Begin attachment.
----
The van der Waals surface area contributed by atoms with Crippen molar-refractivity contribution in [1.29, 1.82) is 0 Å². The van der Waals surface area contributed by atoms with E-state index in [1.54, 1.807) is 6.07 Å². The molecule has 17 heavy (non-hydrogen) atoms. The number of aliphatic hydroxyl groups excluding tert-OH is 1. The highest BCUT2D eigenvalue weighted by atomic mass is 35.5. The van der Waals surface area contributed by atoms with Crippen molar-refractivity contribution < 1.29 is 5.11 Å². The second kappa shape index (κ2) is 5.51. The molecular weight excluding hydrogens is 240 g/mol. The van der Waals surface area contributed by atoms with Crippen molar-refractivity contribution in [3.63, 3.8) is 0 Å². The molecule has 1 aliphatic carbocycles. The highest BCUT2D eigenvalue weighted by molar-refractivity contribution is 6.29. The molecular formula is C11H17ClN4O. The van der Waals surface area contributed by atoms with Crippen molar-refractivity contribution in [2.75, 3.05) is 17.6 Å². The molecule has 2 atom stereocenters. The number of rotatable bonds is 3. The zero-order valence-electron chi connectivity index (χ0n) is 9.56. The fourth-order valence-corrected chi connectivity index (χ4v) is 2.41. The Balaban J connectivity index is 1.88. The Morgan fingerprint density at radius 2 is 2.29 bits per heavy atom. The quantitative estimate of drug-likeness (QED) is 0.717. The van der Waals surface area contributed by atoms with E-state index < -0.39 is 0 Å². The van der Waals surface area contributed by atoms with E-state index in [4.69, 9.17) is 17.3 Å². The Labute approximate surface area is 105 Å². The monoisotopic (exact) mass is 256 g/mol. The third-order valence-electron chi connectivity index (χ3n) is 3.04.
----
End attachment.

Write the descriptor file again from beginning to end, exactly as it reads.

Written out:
The van der Waals surface area contributed by atoms with Crippen molar-refractivity contribution in [1.29, 1.82) is 0 Å². The van der Waals surface area contributed by atoms with E-state index in [1.54, 1.807) is 6.07 Å². The molecule has 17 heavy (non-hydrogen) atoms. The number of aliphatic hydroxyl groups excluding tert-OH is 1. The highest BCUT2D eigenvalue weighted by atomic mass is 35.5. The van der Waals surface area contributed by atoms with Crippen molar-refractivity contribution < 1.29 is 5.11 Å². The second kappa shape index (κ2) is 5.51. The molecular weight excluding hydrogens is 240 g/mol. The van der Waals surface area contributed by atoms with Crippen molar-refractivity contribution in [3.63, 3.8) is 0 Å². The molecule has 1 aliphatic carbocycles. The highest BCUT2D eigenvalue weighted by molar-refractivity contribution is 6.29. The molecular formula is C11H17ClN4O. The van der Waals surface area contributed by atoms with Crippen molar-refractivity contribution in [2.75, 3.05) is 17.6 Å². The molecule has 2 atom stereocenters. The number of rotatable bonds is 3. The zero-order valence-electron chi connectivity index (χ0n) is 9.56. The fourth-order valence-corrected chi connectivity index (χ4v) is 2.41. The Balaban J connectivity index is 1.88. The Morgan fingerprint density at radius 2 is 2.29 bits per heavy atom. The quantitative estimate of drug-likeness (QED) is 0.717. The van der Waals surface area contributed by atoms with E-state index < -0.39 is 0 Å². The van der Waals surface area contributed by atoms with E-state index in [4.69, 9.17) is 17.3 Å². The Labute approximate surface area is 105 Å². The monoisotopic (exact) mass is 256 g/mol. The third-order valence-electron chi connectivity index (χ3n) is 3.04.